I love Ann Curry's call for 26 Acts of Kindness, and the stories I read of strangers offering kindness to others bring me to tears.

Finally, for one small dose of sheer pleasure, you really must read this incredibly lovely essay: Joy by Zadie Smith New York Review of Books
It might be useful to distinguish between pleasure and joy. But maybe everybody does this very easily, all the time, and only I am confused. A lot of people seem to feel that joy is only the most intense version of pleasure, arrived at by the same road—you simply have to go a little further down the track. That has not been my experience. And if you asked me if I wanted more joyful experiences in my life, I wouldn’t be at all sure I did, exactly because it proves such a difficult emotion to manage. It’s not at all obvious to me how we should make an accommodation between joy and the rest of our everyday lives.

Last weekend I made a little journey around the Lake to visit old friends in Grand Rapids.

It is always so good to spend time with these friends I love, and forty-eight hours of grown-up conversation and good, good food. Plenty of both. Aside from visiting my friends I had one hope for the weekend which was good food and I was not disappointed.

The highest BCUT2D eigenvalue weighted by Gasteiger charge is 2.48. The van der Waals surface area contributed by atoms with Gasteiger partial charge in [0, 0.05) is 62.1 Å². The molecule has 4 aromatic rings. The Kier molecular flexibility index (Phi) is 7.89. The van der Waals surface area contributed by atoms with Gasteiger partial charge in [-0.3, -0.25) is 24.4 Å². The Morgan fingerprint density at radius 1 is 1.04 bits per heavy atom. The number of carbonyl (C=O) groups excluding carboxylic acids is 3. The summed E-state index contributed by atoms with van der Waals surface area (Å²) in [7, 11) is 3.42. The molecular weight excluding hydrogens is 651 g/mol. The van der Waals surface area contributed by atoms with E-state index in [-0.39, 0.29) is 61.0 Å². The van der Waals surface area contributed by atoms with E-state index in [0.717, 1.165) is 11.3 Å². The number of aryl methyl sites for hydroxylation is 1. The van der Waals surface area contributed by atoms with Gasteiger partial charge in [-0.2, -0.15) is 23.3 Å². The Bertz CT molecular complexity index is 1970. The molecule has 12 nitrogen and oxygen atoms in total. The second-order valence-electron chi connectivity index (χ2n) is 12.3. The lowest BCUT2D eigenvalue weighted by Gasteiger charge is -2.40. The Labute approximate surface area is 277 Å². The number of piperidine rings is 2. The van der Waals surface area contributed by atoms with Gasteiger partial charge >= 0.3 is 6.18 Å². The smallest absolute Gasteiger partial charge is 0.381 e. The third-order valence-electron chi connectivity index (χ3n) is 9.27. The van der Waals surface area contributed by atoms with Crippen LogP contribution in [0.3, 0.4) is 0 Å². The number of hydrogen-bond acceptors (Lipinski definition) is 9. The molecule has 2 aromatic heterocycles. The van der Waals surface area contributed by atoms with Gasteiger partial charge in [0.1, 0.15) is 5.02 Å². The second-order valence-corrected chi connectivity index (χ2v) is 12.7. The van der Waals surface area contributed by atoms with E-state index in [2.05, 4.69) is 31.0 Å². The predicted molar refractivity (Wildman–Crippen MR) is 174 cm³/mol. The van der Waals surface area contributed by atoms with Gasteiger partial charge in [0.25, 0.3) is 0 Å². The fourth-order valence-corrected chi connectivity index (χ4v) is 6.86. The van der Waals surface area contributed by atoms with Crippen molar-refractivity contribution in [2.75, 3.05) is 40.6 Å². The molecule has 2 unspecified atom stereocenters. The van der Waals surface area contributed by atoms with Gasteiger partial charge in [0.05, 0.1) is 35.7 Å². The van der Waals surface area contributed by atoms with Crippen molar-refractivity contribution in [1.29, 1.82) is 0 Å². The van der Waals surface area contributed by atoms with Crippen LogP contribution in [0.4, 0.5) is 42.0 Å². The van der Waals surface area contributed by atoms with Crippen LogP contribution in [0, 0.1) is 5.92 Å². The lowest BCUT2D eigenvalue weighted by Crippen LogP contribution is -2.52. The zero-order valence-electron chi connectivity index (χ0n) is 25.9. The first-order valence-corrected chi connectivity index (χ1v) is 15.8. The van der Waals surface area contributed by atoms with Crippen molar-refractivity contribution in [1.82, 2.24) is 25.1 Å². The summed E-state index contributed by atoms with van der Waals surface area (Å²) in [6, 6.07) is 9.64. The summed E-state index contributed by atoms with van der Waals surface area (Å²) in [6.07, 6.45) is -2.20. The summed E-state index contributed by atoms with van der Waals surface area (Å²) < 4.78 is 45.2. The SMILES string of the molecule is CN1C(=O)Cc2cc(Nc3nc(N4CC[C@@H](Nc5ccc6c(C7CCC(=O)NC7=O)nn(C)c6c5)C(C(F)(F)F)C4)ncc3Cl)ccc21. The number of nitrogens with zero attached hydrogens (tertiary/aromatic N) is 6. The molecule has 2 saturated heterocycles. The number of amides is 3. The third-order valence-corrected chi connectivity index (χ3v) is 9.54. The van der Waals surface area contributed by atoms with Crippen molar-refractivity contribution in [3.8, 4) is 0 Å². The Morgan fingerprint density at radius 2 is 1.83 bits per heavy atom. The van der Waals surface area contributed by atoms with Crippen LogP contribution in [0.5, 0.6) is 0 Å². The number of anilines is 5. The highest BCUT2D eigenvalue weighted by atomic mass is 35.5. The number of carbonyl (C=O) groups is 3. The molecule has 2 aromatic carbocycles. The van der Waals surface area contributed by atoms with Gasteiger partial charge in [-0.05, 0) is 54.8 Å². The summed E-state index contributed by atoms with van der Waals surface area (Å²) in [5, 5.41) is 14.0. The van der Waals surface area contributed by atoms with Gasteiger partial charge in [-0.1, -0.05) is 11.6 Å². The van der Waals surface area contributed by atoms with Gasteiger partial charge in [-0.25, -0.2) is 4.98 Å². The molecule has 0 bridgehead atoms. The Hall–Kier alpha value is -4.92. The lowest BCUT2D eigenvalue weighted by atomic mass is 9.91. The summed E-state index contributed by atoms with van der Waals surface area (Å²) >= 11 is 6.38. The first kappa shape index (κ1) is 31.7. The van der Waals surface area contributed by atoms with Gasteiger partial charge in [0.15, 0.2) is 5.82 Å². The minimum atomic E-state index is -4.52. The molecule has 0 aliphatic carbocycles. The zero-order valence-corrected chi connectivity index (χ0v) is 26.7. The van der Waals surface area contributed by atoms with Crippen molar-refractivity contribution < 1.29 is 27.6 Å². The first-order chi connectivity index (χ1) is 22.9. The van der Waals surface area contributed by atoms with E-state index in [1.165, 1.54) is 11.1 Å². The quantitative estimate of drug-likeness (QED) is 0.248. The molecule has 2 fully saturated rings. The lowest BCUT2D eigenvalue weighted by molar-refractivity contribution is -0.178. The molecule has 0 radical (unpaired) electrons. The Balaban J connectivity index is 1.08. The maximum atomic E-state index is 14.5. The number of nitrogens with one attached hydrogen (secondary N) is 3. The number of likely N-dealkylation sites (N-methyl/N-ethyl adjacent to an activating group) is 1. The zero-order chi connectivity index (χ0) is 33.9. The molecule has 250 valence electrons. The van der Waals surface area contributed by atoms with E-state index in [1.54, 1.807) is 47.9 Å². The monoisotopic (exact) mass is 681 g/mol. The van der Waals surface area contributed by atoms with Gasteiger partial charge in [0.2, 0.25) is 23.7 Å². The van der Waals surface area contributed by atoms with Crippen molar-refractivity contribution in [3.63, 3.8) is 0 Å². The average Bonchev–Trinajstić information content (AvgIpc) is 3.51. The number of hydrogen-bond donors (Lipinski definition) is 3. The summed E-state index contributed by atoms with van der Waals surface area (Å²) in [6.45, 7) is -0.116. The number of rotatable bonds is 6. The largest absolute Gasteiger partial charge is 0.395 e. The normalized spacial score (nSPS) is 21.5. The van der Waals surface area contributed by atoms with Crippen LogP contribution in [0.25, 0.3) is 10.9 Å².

We ate and talked, drank good coffee, ate, drank coffee, talked, ate, saw Anna Karenina, ate, talked, drank coffee. And just like that the weekend was over. 

Time away clears my head, offers new angles from which to think. And Seth and Sally are some of my favorite people. Jim and the kids kept busy and did great, I came home to a happy family, high on conversation and caffeine. 

I have promised Jim and myself that this week of Christmas will be slow. I will not stress out over things that don't matter, I will keep things light and meaningful, I will stay off of Pinterest and facebook.

On Monday the homeschool co-op went caroling to a nursing home, and it was beautiful. Everything is bringing me to tears right now. There is so much to be thankful for.